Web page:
Vegetable Tannins In East Africa

Thumbnail Image
Simon T.D
Sykes R.L
Journal Title
Journal ISSN
Volume Title
Vegetable tannins are usually considered as minor forest products. In East Africa, however, one of these, wattle bark tannin obtained from Acacia mollissima, has ceased to be a minor forest product and has an annual export value of over £1 t million. East Africa is the second-largest producer of this product, which is to-day the world's most widely used vegetable tanning material. The coastal Qlangrove swamps also yield a tan bark with e~ports of 3,500 tons per annum. Other tannin-bearing plants grow in East Africa, and Greenway [13] made an exhaustive list of them in 1941. He did not, however, record any experimental work other than reporting on the introduction of various exotic species. The purpose of the present article is to report some analyses of bark and fruit samples which have been obtained from plantations and forests in East Africa, and to mention species which might be exploited in East Africa for which there is a potential demand, either by the local tanning industry or for export to overseas centres of leather production.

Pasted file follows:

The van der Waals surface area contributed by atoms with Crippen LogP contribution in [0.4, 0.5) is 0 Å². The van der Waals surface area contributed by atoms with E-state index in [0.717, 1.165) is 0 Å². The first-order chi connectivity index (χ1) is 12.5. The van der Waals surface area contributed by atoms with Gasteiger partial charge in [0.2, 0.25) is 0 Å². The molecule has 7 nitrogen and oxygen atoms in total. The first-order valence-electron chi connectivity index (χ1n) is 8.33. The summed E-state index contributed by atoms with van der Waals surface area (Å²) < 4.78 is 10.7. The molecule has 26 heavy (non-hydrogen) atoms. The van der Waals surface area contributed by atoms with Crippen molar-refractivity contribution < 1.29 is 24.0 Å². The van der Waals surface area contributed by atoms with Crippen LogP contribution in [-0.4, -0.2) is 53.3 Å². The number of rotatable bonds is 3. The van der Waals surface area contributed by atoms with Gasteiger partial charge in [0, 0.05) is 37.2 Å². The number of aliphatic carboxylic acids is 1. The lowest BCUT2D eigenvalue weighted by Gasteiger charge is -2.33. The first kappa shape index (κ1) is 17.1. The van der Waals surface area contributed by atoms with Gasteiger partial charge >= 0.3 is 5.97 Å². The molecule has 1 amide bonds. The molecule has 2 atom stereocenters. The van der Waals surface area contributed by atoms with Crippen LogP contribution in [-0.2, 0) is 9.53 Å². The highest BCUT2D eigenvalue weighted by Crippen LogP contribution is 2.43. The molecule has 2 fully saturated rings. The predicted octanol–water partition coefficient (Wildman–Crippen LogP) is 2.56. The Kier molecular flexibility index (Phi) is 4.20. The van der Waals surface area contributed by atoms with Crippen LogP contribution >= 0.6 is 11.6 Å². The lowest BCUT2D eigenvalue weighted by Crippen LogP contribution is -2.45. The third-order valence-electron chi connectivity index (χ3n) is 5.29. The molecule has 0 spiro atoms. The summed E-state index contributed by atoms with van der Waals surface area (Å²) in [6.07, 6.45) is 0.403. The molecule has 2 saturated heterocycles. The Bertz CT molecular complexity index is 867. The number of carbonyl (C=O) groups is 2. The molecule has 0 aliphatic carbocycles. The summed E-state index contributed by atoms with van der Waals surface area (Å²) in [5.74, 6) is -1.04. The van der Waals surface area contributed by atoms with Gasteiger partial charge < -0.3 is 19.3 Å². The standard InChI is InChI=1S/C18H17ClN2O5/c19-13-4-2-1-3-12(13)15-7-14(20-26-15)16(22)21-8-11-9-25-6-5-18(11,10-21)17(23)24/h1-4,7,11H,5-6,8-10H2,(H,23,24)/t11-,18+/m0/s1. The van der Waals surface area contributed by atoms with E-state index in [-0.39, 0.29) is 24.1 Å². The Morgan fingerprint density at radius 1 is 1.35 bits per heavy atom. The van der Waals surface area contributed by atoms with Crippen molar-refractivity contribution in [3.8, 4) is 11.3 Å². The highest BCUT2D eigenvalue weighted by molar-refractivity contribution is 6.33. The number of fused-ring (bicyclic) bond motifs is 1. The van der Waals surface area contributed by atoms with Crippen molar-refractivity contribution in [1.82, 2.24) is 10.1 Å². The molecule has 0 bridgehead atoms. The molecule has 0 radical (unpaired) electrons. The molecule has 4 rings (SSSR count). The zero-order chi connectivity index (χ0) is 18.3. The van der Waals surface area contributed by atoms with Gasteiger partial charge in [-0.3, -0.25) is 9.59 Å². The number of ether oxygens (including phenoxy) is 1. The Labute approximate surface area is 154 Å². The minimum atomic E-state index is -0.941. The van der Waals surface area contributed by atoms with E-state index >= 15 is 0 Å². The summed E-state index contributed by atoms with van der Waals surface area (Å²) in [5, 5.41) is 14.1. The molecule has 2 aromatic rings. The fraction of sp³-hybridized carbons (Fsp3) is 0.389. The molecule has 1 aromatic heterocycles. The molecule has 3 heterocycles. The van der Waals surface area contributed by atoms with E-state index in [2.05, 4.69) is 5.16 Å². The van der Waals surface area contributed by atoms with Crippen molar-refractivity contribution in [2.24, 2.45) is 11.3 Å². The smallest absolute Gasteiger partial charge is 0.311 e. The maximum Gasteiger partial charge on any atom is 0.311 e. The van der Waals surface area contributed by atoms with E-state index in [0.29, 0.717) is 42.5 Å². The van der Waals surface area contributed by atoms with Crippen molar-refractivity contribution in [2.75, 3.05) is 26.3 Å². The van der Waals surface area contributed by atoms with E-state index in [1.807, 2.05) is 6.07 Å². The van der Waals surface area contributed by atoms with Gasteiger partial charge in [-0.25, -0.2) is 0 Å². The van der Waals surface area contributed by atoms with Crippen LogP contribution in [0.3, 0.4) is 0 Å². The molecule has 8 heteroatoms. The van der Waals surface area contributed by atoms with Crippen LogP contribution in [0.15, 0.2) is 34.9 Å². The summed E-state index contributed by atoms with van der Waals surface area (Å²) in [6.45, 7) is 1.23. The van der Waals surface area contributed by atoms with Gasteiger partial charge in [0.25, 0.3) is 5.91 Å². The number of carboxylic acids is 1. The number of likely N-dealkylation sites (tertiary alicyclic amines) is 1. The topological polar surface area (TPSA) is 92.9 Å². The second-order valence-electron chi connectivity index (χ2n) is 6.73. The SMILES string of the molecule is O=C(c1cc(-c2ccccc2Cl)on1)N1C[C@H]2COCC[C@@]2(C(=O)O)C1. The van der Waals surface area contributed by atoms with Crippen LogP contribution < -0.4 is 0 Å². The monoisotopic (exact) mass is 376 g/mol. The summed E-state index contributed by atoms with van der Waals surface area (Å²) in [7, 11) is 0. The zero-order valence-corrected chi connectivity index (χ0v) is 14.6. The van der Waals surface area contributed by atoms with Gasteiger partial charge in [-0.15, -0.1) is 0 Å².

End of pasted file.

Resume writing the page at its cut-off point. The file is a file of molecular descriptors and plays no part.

East African Agricultural And Forestry Journal, 20, p. 59-65